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The Andhra Pradesh High Court Upholds the Constitutional Validity of S. 16(4) of the CGST Act


The Andhra Pradesh High Court (‘Court’), in the case of Thirumalakonda Plywoods v. Assistant Commissioner,[i] examined the constitutionality of the time limit for claiming input tax credit (‘ITC’) under s. 16(4) of the Central Goods and Services Tax Act, 2017 (‘CGST Act’) and the Andhra Pradesh Goods and Services Tax Act, 2017 (‘APGST Act’). The Court's decision, which upheld the constitutional validity of s. 16(4) of the CGST Act has significant implications for businesses and tax compliance. The court confirmed that the time limit for availing of ITC does not violate Articles 14, 19(1)(g), and 300A of the Constitution of India, providing a clear legal framework for tax credit claims.

Brief Facts

  • Thirumalakonda Plywoods (‘Petitioner’), a business in the hardware and plywood industry, commenced operations in March 2020. However, due to the COVID-19 pandemic, the Petitioner was unable to file Form GSTR-3B for March 2020 on time. The Petitioner eventually filed the form on 27.11.2020, accompanied by late fees.

  • A notice was issued under s. 74(1) of the CGST Act, followed by an order that disallowed the ITC claimed by the Petitioner in the late-filed GSTR-3B. This was on the grounds that s. 16(4) of the CGST Act, which sets the time limit for availing eligible ITC, was not complied with. S. 16(4) of the CGST Act specifies the deadline for availing eligible ITC, and claims made after this date are invalid.

  • The Petitioner filed a writ petition before the Court challenging the validity of s. 16(4) of the CGST Act and APGST Act, arguing the following points:

    • The time limit for claiming ITC under s. 16(4) is unconstitutional, violating Articles 14, 19(1)(g), and 300A of the Indian Constitution.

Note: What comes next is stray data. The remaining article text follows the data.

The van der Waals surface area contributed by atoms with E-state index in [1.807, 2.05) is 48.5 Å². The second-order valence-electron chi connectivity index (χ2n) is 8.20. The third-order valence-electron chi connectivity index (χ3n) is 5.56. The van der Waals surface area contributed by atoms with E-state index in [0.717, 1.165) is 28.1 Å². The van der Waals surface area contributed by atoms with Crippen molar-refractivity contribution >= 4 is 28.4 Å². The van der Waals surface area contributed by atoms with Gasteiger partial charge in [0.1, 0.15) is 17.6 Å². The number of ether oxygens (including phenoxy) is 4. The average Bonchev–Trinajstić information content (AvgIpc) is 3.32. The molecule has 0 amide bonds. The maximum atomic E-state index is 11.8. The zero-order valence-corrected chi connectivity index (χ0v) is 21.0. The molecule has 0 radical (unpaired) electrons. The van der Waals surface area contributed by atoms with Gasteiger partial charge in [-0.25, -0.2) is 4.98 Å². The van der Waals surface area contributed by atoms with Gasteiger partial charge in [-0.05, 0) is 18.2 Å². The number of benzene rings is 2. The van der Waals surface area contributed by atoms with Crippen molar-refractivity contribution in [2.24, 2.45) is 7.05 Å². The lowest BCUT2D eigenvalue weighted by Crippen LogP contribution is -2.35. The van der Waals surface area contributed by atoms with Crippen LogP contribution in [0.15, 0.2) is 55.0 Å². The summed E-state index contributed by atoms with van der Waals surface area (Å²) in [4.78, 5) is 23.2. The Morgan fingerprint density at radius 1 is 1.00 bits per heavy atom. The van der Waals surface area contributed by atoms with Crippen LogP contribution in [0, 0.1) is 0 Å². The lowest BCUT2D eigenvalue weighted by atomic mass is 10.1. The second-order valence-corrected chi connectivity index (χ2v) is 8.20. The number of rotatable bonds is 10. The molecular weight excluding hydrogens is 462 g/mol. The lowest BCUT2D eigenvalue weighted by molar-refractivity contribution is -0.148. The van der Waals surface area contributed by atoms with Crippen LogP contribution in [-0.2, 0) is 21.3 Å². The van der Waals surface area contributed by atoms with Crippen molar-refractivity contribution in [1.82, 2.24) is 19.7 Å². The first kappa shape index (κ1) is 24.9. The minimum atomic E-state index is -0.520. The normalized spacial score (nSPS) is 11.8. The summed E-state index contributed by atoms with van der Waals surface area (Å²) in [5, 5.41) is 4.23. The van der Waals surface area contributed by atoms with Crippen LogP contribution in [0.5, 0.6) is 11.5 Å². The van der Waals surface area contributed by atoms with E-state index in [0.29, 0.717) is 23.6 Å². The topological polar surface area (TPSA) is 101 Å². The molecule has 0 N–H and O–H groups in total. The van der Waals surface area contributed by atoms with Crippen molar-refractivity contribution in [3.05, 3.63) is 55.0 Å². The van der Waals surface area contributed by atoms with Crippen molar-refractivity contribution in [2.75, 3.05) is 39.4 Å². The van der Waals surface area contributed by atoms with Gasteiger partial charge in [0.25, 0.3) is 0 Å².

• S. 16(2) of the CGST Act, which lays down the conditions for availing ITC, should take precedence over s. 16(4), making the time limit in Section 16(4) irrelevant if the conditions in s. 16(2) are met.

    • Since the late return in Form GSTR-3B was accepted along with the late fees, the Petitioner should not be deprived of the right to claim ITC solely because of the delayed filing.

    • Does the summary of the order under Form GST DRC-07 issued by the respondent become invalid due to the failure to serve a show cause notice under Form GST DRC-01 as required by the procedure

    • Consequently, the Petitioner should be allowed the ITC.


The Court dismissed the writ petition, affirming the constitutional validity of s. 16(4) with the following reasoning:

  • The Court held that ITC was a concession or benefit, not a statutory or constitutional right. Consequently, the Legislature had the authority to impose conditions, including time limits, for availing such benefits, which could not be challenged as violating constitutional provisions. Rulings in Jayam and Co. v. Assistant Commissioner supported this argument.

  • S. 16(1) of the CGST Act outlines the entitlement to ITC, while s. 16(2) specifies the conditions that must be met to claim ITC. These conditions are prerequisites for eligibility. 16(2), a restrictive provision that limits the eligibility provided under s. 16(1).

  • S.  16(2) sets eligibility conditions for claiming ITC, whereas s. 16(4) imposes a time limit within which this eligible ITC can be claimed. The court emphasized that these sections operate independently and collectively, s. 16(2) does not override or control s. 16(4). Instead, both sub-sections are distinct and operate independently.

  • The collection of late fees for delayed return filings is intended to process and verify returns and does not affect the statutory limitation imposed under s. 16(4) of the CGST Act.

  • The Assessment Order shows that the respondent thoroughly addressed and rejected the Petitioner's objections regarding the improper form of the notice and lack of opportunity for a hearing. Therefore, these contentions lack merit.


The Court rightly upheld the constitutional validity of s. 16(4) of the CGST Act, affirming that the prescribed time limit for claiming Input Tax Credit (ITC) is a legitimate legislative condition. By distinguishing the independent functions of ss. 16(2) and 16(4), the Court clarified that eligibility conditions and time limits are distinct provisions that operate collectively to regulate ITC claims.

End Note

[i] W.P. No. 24235 of 2022

Authored by Nitish Solanki, Advocate at Metalegal Advocates. The views expressed are personal and do not constitute legal opinion.


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